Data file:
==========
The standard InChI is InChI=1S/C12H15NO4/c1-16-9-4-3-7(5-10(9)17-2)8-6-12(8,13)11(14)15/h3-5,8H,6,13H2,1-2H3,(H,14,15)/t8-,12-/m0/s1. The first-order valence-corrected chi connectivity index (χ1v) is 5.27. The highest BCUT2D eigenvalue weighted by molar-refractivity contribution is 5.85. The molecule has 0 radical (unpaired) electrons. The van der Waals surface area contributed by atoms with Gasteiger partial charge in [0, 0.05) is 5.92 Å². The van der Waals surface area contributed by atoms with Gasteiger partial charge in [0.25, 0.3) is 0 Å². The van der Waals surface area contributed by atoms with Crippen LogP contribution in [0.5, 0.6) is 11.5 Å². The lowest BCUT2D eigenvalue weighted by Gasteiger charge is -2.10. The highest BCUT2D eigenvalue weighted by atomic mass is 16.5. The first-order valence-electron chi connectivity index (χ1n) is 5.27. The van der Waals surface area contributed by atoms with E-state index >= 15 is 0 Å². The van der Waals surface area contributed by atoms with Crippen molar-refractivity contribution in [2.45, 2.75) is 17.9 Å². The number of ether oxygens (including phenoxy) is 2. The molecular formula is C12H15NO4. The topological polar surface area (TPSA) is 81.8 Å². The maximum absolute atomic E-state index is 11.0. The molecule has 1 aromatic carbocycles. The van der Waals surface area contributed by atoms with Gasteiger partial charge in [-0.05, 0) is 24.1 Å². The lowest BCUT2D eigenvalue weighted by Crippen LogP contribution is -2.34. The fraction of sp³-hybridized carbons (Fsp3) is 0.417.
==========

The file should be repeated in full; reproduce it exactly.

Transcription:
The standard InChI is InChI=1S/C12H15NO4/c1-16-9-4-3-7(5-10(9)17-2)8-6-12(8,13)11(14)15/h3-5,8H,6,13H2,1-2H3,(H,14,15)/t8-,12-/m0/s1. The first-order valence-corrected chi connectivity index (χ1v) is 5.27. The highest BCUT2D eigenvalue weighted by molar-refractivity contribution is 5.85. The molecule has 0 radical (unpaired) electrons. The van der Waals surface area contributed by atoms with Gasteiger partial charge in [0, 0.05) is 5.92 Å². The van der Waals surface area contributed by atoms with Gasteiger partial charge in [0.25, 0.3) is 0 Å². The van der Waals surface area contributed by atoms with Crippen LogP contribution in [0.5, 0.6) is 11.5 Å². The lowest BCUT2D eigenvalue weighted by Gasteiger charge is -2.10. The highest BCUT2D eigenvalue weighted by atomic mass is 16.5. The first-order valence-electron chi connectivity index (χ1n) is 5.27. The van der Waals surface area contributed by atoms with E-state index >= 15 is 0 Å². The van der Waals surface area contributed by atoms with Crippen molar-refractivity contribution in [2.45, 2.75) is 17.9 Å². The number of ether oxygens (including phenoxy) is 2. The molecular formula is C12H15NO4. The topological polar surface area (TPSA) is 81.8 Å². The maximum absolute atomic E-state index is 11.0. The molecule has 1 aromatic carbocycles. The van der Waals surface area contributed by atoms with Gasteiger partial charge in [-0.05, 0) is 24.1 Å². The lowest BCUT2D eigenvalue weighted by Crippen LogP contribution is -2.34. The fraction of sp³-hybridized carbons (Fsp3) is 0.417.